Couple the above with the H28's excellent sea keeping ability and you have a great boat. We now have two kids under 6 and continue to get great use from our Compass H28 and have never regretted our purchase. I think we may have bought our boat with very similar drivers and philosophy to yourselves, from what you have written.

All the very best.
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Old 04-10-2009, 04:08   #6
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Sorry for misunderstanding your post mischief. No harm meant./ Harry
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Old 04-10-2009, 06:55   #7
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Hi Barquero, thanks for the repons I Pmed you back. Compass built H28 seems to be the top pick for now...

Harry, thanks for the response. Absolutely no worries mate! No harm at all
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Old 04-10-2009, 15:14   #8
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H28 too small for 4. Seaworthy ? Can a 30 y.o. boat be seaworthy without spending $$$ on her? Can you store water / provisions / stuff for 4 for an ocean passage and still claim the boat 'seaworthy'? Doubt it. (Well maybe a Westsnail 28, but they are pigs)

4 people will probably need a 32+ footer

Having an Allegro myself I would confirm what Harry says - Allegro 33 may be a good option (if sound), unless too expensive.

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Old 05-10-2009, 01:36   #9
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Hi barnakiel, thanks for the second vote for Allegro 33's.
I would say though about size that I guess it depends on a few things before
we could dismiss an H28 as too small to be seaworthy for an Ocean Passage.
Such as, how long is the passage and what is the weather window like and how much contingency time are you provisioning for? I will say that when my buddy and I go on Alpine expeditions we pracice light is right and balance up safety and simplicity. The reason I am saying this is not about speed of the yacht VS safety but rather we each can carry enough provisions in our Alpine packs to sustain ourselves for weeks. When we Were Climbing in the Cordillia Blanca (Peruvian Andes) we only used 3 porters 5 humping gear, back up gear, base camp supplies, Advanced camp supplies, plus everything we would need for the expedtion to sustain and or deal with any crises for 3 persons for up to 3 weeks. All with one load each.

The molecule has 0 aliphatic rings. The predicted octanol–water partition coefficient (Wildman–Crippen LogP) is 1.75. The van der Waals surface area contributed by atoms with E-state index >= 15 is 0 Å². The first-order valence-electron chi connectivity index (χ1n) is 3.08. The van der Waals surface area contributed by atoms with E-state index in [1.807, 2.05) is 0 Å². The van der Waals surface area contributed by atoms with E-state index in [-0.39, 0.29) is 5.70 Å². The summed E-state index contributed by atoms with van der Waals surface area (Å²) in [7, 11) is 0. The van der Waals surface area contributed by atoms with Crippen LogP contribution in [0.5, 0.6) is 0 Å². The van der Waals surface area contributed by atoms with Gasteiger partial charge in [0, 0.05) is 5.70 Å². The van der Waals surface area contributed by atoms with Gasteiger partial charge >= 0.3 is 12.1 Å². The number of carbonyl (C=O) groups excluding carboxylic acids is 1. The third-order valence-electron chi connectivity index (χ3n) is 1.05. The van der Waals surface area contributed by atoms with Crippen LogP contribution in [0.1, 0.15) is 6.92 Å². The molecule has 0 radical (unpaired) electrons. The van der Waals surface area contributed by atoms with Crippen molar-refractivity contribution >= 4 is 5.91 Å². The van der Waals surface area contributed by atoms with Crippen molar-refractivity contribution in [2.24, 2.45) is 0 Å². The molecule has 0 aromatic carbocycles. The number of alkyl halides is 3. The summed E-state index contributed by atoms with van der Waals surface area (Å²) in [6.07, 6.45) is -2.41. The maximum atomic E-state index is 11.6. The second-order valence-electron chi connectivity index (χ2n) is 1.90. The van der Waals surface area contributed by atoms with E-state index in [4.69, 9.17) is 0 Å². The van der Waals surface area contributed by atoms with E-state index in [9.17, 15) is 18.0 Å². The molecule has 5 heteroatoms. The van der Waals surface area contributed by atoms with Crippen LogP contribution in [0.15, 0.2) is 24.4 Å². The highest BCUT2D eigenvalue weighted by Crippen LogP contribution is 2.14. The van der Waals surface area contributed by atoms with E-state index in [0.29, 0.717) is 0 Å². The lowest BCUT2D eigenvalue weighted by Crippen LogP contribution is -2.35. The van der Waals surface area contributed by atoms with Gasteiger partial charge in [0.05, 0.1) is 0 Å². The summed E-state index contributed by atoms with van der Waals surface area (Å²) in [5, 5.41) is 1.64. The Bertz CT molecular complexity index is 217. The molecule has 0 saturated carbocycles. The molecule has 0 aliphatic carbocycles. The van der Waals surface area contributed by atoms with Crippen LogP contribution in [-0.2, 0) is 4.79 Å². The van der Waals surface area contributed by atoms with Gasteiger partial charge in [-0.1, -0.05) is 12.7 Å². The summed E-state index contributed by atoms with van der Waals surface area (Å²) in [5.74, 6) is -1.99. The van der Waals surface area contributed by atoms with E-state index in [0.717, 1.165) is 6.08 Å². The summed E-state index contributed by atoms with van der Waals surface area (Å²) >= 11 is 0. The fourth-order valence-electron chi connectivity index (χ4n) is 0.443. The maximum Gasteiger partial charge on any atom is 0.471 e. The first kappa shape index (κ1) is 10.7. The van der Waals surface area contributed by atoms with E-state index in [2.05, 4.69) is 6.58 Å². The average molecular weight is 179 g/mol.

The moral of the story is you would be suprised with a bit of ingenuity how small and simple you could pack to provide provisions. Of course the longer the passage possibly the more suffering one would endure simply due to the provisioning to make it work.
Just my opinion
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Old 05-10-2009, 02:14   #10
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Jen & I looked at the Allegro 33 Reunion. A nice boat, but not exactly what we were looking for. Looks like its sold!!!!
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Old 05-10-2009, 03:02   #11
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mischief - Reading your posts I know realise what the problem is, us that is the people inputting. I think the only mistake you have made is asking others for advice when you already know more than all of us combined.
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Old 05-10-2009, 07:21   #12
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1. How far do you reckon to get in a three day weather window.
2. How many forecasts are actually reasonable for three days.
3. It's got to be able to do heavy weather.
4. You've got to be able to do heavy weather without you calling for help.
5. The chance of getting help in heavy weather reduces considerably. Go back to 3.
6. Stores have to provide half as much again as the passage plan.
7. Add another half when there are no diversion options. See thread on jammed rudder.
8. This is meant to be positive. Planning prevents problems.
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Old 05-10-2009, 16:08   #13
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H28 vs. something like it but 32+

Quote:
Originally Posted by mischief View Post
... a few things before
we could dismiss an H28 as too small to be seaworthy for an Ocean Passage ...
Yes, I believe a H28 is too small for 4 people, safe ocean passage and then also one meant for cruising (after an ocean passage your cruising is in remote areas which has some consequences for the crew and the boat).